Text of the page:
Sheku Bayoh inquiry should examine why police were not prosecuted, says his family

The family of a man who died after being restrained by police has called for the public inquiry into his death to examine why officers were not prosecuted after the incident.

Father-of-two Sheku Bayoh was restrained on the ground by six officers in Kirkcaldy, Fife, on 3 May 2015 after being arrested when he was under the influence of drugs.

The ongoing inquiry began two years ago and is examining the circumstances leading to the 31-year-old's death, and the aftermath and investigation.

Speaking after a meeting with Scotland's deputy first minister Kate Forbes on Thursday, a lawyer for Mr Bayoh's family said charges have not been brought against any of the officers involved.

"It is unacceptable that the guardians of law and order should escape scrutiny by hiding behind claims of the need to be independent when all they have done is betray justice," Aamar Anwar said.

"There wasn't a single, not a charge of culpable homicide, not a charge of serious assault, assault with severe injury, minor assault, attempt to pervert the course of justice, not a single charge."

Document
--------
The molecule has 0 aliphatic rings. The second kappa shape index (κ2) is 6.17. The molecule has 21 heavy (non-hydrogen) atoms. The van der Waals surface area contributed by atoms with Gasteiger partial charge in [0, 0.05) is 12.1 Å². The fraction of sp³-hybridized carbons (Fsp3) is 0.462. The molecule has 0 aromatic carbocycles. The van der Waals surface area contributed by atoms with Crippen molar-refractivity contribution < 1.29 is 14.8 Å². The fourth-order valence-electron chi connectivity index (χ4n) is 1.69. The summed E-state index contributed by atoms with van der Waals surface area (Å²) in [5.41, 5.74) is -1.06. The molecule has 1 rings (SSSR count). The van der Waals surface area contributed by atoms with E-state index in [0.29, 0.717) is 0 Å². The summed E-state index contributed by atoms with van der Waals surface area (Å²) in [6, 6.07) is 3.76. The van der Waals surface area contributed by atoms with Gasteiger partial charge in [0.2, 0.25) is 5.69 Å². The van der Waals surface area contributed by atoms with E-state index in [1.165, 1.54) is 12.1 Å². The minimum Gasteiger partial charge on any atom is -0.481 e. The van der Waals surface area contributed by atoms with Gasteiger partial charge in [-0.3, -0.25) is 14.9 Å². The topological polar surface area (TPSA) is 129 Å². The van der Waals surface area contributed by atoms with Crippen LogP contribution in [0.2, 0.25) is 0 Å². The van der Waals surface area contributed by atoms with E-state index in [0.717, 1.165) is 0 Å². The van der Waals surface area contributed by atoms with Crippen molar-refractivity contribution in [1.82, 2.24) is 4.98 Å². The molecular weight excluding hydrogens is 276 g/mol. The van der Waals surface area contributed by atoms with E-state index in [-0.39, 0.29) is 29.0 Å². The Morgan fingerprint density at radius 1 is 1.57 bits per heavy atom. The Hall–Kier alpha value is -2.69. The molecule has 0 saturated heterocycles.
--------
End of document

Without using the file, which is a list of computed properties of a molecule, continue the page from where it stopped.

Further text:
The family is calling for "meaningful change" to follow the end of the inquiry.

Addressing the fact it's unusual for the terms of reference of an inquiry to be changed midway through, Mr Anwar said: "They were changed in the COVID inquiry, they were changed in other inquiries, and can be changed going along.

"Issues have arisen at the inquiry during the process, and it's an artificial divide in that the inquiry can't go beyond the terms of reference."

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Ms Forbes said it was "humbling" to meet Mr Bayoh's family.

"The Scottish government remains firmly committed to the public inquiry establishing the facts surrounding the circumstances leading to Mr Bayoh's death," she continued.

"The family expect answers and I believe these proceedings are the best way to give them that.

"The public inquiry is independent of Scottish ministers so it would be inappropriate for me to comment further on proceedings."

A Police Scotland spokesperson said: "It is vital that the role and independence of the public inquiry is respected to ensure the application of the rule of law, due process and justice being served.

"Police Scotland will continue to participate fully in an open and transparent manner."